I returned from Haiti in February 2013 to start a new job with an international development think tank based in London. Since then I have been busy with the new job and other projects on the side. I have finally found some time to return to my journals and start blogging again.
I arrived into New York from Haiti in late December 2012 for some time off over the Christmas period. This blog is based on my journal notes from that time.
“Haiti? What the heck were you doing there?” The cab driver was trying his best to make conversation with my tired looking face. Dusk was falling softly in an orange haze across the New York sky. I’m on R&R (Rest & Recuperation) and it’s almost Christmas. Six hours ago I was in a Land Cruiser heading towards Toussaint Louverture airport in Port-au-Prince. We took a short-cut past a camp where shoeless children played gleefully under the hot sun, seemingly unfazed by the stench of sewerage in the air. We zoomed over the rocky tracks past mounds of burning rubbish before passing a dead body lying on the side of the unpaved road. Now I’m in New York, the city that never sleeps and I’m exhausted. I look up at the cab driver’s round face and shrewd eyes in the rear view mirror and then glance over at my own face. Tired and newly freckled along the nose with disheveled, unwashed hair. I didn’t have the energy for small talk.
“I was working there”, I said.
I indulge in the luxury of the wide, smooth roads as the cab stop-starts along 7th Avenue down towards the Williamsburg Bridge, a journey I made several times in the past, but everything seems different now. Beautiful women and men of every race hurry along the sidewalk in power suits and trench coats. Bizarre posters are everywhere: Bikini Waxing, Better Sex, Lipstick, Boobs, Fashion, Teeth Whitening, Reality TV. Lights, brightness, fame. I gaze at crowded bars, boutiques and signs for pizzas, steaks, clam chowder, and macaroni and cheese. The sky scrapers, the agencies, the corporates, the conglomerates. Shiny and extravagant glistening towers in the night sky. Shrines of consumerism at its utmost, proof of what capitalism can achieve. It’s the most extraordinary feeling. I’m in a new dimension. A first world dimension.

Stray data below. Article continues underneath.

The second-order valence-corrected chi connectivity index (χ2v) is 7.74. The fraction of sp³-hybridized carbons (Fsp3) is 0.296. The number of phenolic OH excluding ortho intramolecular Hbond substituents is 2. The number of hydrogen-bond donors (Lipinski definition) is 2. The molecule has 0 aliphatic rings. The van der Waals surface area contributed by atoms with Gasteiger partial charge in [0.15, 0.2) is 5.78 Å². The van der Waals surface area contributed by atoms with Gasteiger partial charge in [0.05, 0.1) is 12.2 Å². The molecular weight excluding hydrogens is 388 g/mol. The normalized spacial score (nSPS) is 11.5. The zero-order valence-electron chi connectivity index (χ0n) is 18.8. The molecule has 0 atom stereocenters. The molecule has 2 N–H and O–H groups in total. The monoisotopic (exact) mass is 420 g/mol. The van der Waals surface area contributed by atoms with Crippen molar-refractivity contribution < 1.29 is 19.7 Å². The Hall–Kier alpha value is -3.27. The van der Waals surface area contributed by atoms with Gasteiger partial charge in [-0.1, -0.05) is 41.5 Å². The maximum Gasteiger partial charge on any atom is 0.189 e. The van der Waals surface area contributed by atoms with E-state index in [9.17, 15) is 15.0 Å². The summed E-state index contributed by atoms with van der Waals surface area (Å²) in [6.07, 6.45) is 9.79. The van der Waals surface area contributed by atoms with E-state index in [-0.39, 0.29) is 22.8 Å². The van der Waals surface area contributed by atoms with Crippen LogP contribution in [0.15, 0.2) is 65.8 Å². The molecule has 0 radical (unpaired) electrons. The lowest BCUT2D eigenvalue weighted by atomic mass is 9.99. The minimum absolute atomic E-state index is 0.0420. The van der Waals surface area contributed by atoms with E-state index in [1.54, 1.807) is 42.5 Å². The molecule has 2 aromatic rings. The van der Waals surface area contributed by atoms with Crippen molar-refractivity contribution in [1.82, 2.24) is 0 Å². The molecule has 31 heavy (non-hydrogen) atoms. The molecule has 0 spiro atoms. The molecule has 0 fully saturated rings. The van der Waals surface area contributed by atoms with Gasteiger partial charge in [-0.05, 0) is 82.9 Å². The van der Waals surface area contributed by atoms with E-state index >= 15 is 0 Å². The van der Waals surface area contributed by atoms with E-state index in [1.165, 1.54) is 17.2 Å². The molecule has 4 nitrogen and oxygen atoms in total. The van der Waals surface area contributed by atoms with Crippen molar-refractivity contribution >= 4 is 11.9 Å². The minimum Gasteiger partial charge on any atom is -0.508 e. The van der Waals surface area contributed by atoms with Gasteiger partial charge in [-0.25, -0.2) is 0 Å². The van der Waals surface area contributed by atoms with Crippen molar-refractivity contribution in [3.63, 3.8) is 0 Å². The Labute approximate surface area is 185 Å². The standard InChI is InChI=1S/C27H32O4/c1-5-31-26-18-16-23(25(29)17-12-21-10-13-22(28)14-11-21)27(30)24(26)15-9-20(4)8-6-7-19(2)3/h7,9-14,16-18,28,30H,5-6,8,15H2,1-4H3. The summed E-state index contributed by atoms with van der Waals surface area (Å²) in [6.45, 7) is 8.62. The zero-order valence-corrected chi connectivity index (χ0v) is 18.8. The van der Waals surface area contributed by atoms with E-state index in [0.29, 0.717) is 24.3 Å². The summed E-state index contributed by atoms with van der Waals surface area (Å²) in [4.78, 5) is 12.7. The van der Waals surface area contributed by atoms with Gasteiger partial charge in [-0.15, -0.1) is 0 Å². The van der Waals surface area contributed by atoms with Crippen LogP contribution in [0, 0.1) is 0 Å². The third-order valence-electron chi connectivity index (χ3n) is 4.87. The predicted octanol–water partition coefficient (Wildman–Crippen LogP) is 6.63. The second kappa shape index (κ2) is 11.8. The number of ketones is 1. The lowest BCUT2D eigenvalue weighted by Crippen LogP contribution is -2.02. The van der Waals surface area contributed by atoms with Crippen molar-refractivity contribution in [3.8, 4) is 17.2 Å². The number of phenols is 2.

I meet my film maker friend Nathan at his apartment in Williamsburg. We dine at a fantastical restaurant nearby where I devour succulent roast chicken and down cocktails. He tells me of his latest job, a lucrative CoverGirl ad for a new mascara range while my head spins from the alcohol and the early morning flight. When we return to his apartment I collapse onto the couch and fall into a deep sleep. My dreams are filled with the Caribbean night sky, the hot mosquito filled air and the faces of children. I wake in a sweaty panic at 4am trying to remember where I am. Once reacquainted with reality, I switch on the TV to occupy my mind. I had become used to sleeping in the humid night air to the sounds of gunshots in the distance and the guard’s radio outside the window. The roosters would crow at all hours and the warm wind would rustle the leaves of the trees in the garden. Now all this was replaced with dry central heating and apple TV.
Had I changed? Why did I feel like I was in a surreal bubble whilst at the same time everything felt more profoundly real? Lying in that New York bedroom I let my mind wonder back to the vast dark arc of the Caribbean night sky, the deep roll of the ocean, the smells, the noises, the colours of nothing and everything mashing together under a blanket of stars and at last I slept, pulling all my memories into lucid, luminous dreams.